18
Dec
2019
2

Yule love these Mappy Christmas stats

Recently we welcomed local student Rosie Newhouse Hill to the media team for a week of work experience. We really enjoyed having her with us, and we’re delighted to be able to share her Christmas-themed blog…

Christmas is drawing closer and people are slowly leaning into the festive spirit. Here at OS, we are ready to dive right into Christmas by tying it up with geography through these fun geographical stats. From sprouts to wrapping paper, fairy lights to Christmas trees, we’ve got it all.

Despite sprouts being a let down for many people at Christmas time, according to ONS supermarkets sell an average of approximately 750 million individual sprouts each year in the UK. In fact, enough sprouts are bought every Christmas that if you put them end to end, they would stretch more than the entire coastline of mainland GB – over a whopping 17,820 km of sprouts! Believe it or not, this is also enough to fill 133 double decker buses!GB's coastline mapped in sprouts.We wanted to know who the largest contributors were to this number and according to The Mirror, it seems Barnsley came in on top by consuming almost 1.4 million sprouts. This was followed closely by Malvern at 1.36 million sprouts and then Diss, Norfolk again at 1.35 million sprouts.

While we were researching what seems to be Britain’s secret love for sprouts, we also researched some other Christmas stats. To grow all the Christmas trees the UK buy every year, you’d need an area of 26 km2 – that’s an area the size of Shapinsay, one of the Orkney islands. Think about the fairy lights on all those Christmas trees – it’s a lot. In fact, the UK approximately use enough fairy lights to stretch round the Earth 2.5 times, that’s 100,000 km of lights!

A huge part of Christmas is the giving and receiving, and the GWP Group report the UK use enough wrapping paper (83 km2) to wrap the entire surface area of Southampton.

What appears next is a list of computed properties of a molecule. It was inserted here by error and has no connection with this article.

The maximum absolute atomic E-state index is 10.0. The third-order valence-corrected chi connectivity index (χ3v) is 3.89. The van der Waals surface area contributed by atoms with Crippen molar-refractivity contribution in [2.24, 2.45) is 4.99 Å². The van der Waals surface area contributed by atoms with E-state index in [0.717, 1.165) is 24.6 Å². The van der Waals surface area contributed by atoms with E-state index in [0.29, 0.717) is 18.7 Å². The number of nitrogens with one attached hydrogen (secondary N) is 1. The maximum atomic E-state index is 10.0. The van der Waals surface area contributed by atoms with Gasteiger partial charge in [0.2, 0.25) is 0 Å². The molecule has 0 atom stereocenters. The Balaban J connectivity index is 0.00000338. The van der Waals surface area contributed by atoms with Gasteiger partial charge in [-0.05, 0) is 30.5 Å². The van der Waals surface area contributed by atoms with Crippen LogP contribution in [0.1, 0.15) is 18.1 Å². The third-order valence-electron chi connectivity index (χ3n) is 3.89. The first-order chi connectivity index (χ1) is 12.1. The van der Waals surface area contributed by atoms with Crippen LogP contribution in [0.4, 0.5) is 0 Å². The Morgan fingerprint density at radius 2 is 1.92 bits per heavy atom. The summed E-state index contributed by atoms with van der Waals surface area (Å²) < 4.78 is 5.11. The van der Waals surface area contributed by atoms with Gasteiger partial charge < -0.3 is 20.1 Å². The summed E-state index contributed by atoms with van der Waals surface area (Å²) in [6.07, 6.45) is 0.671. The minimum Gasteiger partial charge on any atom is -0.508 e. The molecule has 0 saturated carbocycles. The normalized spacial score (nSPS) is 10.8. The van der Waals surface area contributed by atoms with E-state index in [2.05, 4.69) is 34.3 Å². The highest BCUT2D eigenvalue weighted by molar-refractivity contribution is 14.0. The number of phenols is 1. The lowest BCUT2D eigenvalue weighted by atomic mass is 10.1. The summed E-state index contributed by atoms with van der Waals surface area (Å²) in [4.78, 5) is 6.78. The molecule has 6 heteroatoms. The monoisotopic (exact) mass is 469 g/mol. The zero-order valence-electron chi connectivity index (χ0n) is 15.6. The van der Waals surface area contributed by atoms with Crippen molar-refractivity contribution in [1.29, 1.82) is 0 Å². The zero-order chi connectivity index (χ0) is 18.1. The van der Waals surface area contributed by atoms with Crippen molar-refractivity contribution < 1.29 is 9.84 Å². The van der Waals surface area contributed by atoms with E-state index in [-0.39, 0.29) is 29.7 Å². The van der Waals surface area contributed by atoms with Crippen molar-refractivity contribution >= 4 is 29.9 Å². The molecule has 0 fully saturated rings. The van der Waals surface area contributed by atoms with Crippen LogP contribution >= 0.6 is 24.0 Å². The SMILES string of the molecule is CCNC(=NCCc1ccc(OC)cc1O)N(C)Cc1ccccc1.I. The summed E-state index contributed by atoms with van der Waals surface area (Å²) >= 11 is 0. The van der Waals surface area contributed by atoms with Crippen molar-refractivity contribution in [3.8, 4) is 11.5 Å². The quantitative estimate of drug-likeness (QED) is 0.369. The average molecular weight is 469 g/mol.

Southampton mapping covered in wrapping paper.

As reported by the Greeting Card Association, it also seems the UK sends 1 billion cards each year. Assuming they’re folded flat and are A4, lining them all up together could cover the area of the Loch Ness (56 km2). If we then draw our attention to the stamps used to send these Christmas cards, it would cover an area the size of the whole Eden Project!

Map of Eden Project filled with stamps.But what about Christmas themed addresses found in our GB mapping? It seems the festive theme is quite a hit throughout GB with 353 addresses containing the word Christmas, while a huge 13,428 addresses contain the word Holly both as a standalone name (‘Holly Lodge’) or as part of a name (‘Hollygarth House’). Another popular name is the standalone word ‘Angel’ in 386 addresses as well as 280 addresses containing the word ‘Mistletoe’.

From here the Christmas theme seems to fizzle out a bit, with 14 addresses containing the phrase ‘Christmas Tree’, 11 residential and 3 commercial, and 10 addresses containing the word Reindeer, 2 of which are commercial. The numbers then drastically reduce to 2 residential addresses containing the word ‘Bauble’ – ‘Bauble Stock’ in Leominster and ‘The Bauble’ in Colchester.

Finally, there is 1 address containing the standalone word ‘Tinsel’ – ‘Tinsel Cottage’ – and 1 commercial address titled ‘Tinsel Works’.

Through these geographical stats and addresses, Christmas seems to always be somewhere. Mappy Christmas from everyone here at OS!

 

Sources for statistics

https://blog.ons.gov.uk/2018/12/07/the-twelve-stats-of-christmas/

https://www.mirror.co.uk/news/uk-news/brussels-sprout-capital-england-revealed-6986428

https://www.findmeagift.co.uk/christmas-gifts/christmas-facts.html

https://www.gwp.co.uk/guides/christmas-packaging-facts/

http://www.greetingcardassociation.org.uk/resources/for-publishers/the-market/facts-and-figures

 

 

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